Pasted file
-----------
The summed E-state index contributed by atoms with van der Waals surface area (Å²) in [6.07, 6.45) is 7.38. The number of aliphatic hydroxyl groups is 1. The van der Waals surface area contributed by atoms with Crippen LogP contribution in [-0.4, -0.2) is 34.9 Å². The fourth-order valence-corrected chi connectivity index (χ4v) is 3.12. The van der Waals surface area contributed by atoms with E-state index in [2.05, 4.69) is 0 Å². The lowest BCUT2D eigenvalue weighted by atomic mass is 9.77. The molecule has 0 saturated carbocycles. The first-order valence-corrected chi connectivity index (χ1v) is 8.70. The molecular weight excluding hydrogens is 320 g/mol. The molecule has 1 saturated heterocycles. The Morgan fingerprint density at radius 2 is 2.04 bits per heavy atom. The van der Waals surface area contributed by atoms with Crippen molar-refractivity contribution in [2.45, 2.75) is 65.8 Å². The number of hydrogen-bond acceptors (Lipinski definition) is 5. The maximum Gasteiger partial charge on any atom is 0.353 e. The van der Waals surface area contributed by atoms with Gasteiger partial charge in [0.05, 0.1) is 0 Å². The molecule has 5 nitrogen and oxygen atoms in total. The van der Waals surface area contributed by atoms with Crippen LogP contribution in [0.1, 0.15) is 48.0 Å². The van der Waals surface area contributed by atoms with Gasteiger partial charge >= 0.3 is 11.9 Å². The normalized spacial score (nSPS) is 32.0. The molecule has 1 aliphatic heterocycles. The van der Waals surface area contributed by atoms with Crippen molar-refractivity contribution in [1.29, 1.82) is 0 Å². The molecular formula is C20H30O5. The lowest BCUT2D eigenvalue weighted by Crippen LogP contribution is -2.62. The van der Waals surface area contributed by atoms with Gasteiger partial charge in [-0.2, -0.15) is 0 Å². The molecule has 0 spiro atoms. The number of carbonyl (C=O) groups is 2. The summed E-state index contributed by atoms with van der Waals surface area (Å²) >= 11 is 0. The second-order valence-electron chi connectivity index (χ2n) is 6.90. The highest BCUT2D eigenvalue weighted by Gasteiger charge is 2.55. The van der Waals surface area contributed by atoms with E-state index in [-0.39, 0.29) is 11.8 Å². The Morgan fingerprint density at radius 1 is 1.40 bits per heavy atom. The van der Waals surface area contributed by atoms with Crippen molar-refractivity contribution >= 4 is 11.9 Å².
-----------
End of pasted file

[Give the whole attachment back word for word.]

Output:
The summed E-state index contributed by atoms with van der Waals surface area (Å²) in [6.07, 6.45) is 7.38. The number of aliphatic hydroxyl groups is 1. The van der Waals surface area contributed by atoms with Crippen LogP contribution in [-0.4, -0.2) is 34.9 Å². The fourth-order valence-corrected chi connectivity index (χ4v) is 3.12. The van der Waals surface area contributed by atoms with E-state index in [2.05, 4.69) is 0 Å². The lowest BCUT2D eigenvalue weighted by atomic mass is 9.77. The molecule has 0 saturated carbocycles. The first-order valence-corrected chi connectivity index (χ1v) is 8.70. The molecular weight excluding hydrogens is 320 g/mol. The molecule has 1 saturated heterocycles. The Morgan fingerprint density at radius 2 is 2.04 bits per heavy atom. The van der Waals surface area contributed by atoms with Crippen molar-refractivity contribution in [2.45, 2.75) is 65.8 Å². The number of hydrogen-bond acceptors (Lipinski definition) is 5. The maximum Gasteiger partial charge on any atom is 0.353 e. The van der Waals surface area contributed by atoms with Gasteiger partial charge in [0.05, 0.1) is 0 Å². The molecule has 5 nitrogen and oxygen atoms in total. The van der Waals surface area contributed by atoms with Crippen LogP contribution in [0.1, 0.15) is 48.0 Å². The van der Waals surface area contributed by atoms with Gasteiger partial charge >= 0.3 is 11.9 Å². The normalized spacial score (nSPS) is 32.0. The molecule has 1 aliphatic heterocycles. The van der Waals surface area contributed by atoms with Crippen molar-refractivity contribution in [1.29, 1.82) is 0 Å². The molecular formula is C20H30O5. The lowest BCUT2D eigenvalue weighted by Crippen LogP contribution is -2.62. The van der Waals surface area contributed by atoms with Gasteiger partial charge in [-0.2, -0.15) is 0 Å². The molecule has 0 spiro atoms. The number of carbonyl (C=O) groups is 2. The summed E-state index contributed by atoms with van der Waals surface area (Å²) >= 11 is 0. The second-order valence-electron chi connectivity index (χ2n) is 6.90. The highest BCUT2D eigenvalue weighted by Gasteiger charge is 2.55. The van der Waals surface area contributed by atoms with E-state index in [-0.39, 0.29) is 11.8 Å². The Morgan fingerprint density at radius 1 is 1.40 bits per heavy atom. The van der Waals surface area contributed by atoms with Crippen molar-refractivity contribution >= 4 is 11.9 Å².